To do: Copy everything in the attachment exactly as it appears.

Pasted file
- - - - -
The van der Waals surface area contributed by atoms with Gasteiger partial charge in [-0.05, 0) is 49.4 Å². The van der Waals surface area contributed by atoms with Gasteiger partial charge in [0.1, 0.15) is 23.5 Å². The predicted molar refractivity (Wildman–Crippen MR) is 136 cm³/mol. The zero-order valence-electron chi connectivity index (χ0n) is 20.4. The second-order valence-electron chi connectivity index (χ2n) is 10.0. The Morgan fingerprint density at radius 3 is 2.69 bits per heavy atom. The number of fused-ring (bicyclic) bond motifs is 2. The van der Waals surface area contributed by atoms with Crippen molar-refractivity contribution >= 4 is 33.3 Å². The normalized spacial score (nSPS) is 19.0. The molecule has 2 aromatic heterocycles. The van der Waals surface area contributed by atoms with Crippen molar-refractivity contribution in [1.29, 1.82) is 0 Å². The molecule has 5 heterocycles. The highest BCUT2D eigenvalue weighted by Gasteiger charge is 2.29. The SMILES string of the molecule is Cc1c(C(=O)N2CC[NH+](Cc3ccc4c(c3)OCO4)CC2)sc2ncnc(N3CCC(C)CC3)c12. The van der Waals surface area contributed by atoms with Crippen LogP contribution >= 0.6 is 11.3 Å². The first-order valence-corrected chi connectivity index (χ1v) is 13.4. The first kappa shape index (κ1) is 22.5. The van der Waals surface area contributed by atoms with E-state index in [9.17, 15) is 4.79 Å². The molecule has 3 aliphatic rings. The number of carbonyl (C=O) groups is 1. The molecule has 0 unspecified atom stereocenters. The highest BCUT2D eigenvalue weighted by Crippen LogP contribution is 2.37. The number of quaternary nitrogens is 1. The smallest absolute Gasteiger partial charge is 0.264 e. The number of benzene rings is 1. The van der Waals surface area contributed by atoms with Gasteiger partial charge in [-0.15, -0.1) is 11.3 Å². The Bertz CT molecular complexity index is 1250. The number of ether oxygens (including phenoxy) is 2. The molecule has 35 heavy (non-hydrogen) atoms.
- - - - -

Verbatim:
The van der Waals surface area contributed by atoms with Gasteiger partial charge in [-0.05, 0) is 49.4 Å². The van der Waals surface area contributed by atoms with Gasteiger partial charge in [0.1, 0.15) is 23.5 Å². The predicted molar refractivity (Wildman–Crippen MR) is 136 cm³/mol. The zero-order valence-electron chi connectivity index (χ0n) is 20.4. The second-order valence-electron chi connectivity index (χ2n) is 10.0. The Morgan fingerprint density at radius 3 is 2.69 bits per heavy atom. The number of fused-ring (bicyclic) bond motifs is 2. The van der Waals surface area contributed by atoms with Crippen molar-refractivity contribution >= 4 is 33.3 Å². The normalized spacial score (nSPS) is 19.0. The molecule has 2 aromatic heterocycles. The van der Waals surface area contributed by atoms with Crippen molar-refractivity contribution in [1.29, 1.82) is 0 Å². The molecule has 5 heterocycles. The highest BCUT2D eigenvalue weighted by Gasteiger charge is 2.29. The SMILES string of the molecule is Cc1c(C(=O)N2CC[NH+](Cc3ccc4c(c3)OCO4)CC2)sc2ncnc(N3CCC(C)CC3)c12. The van der Waals surface area contributed by atoms with Crippen LogP contribution >= 0.6 is 11.3 Å². The first-order valence-corrected chi connectivity index (χ1v) is 13.4. The first kappa shape index (κ1) is 22.5. The van der Waals surface area contributed by atoms with E-state index in [9.17, 15) is 4.79 Å². The molecule has 3 aliphatic rings. The number of carbonyl (C=O) groups is 1. The molecule has 0 unspecified atom stereocenters. The highest BCUT2D eigenvalue weighted by Crippen LogP contribution is 2.37. The number of quaternary nitrogens is 1. The smallest absolute Gasteiger partial charge is 0.264 e. The number of benzene rings is 1. The van der Waals surface area contributed by atoms with Gasteiger partial charge in [-0.15, -0.1) is 11.3 Å². The Bertz CT molecular complexity index is 1250. The number of ether oxygens (including phenoxy) is 2. The molecule has 35 heavy (non-hydrogen) atoms.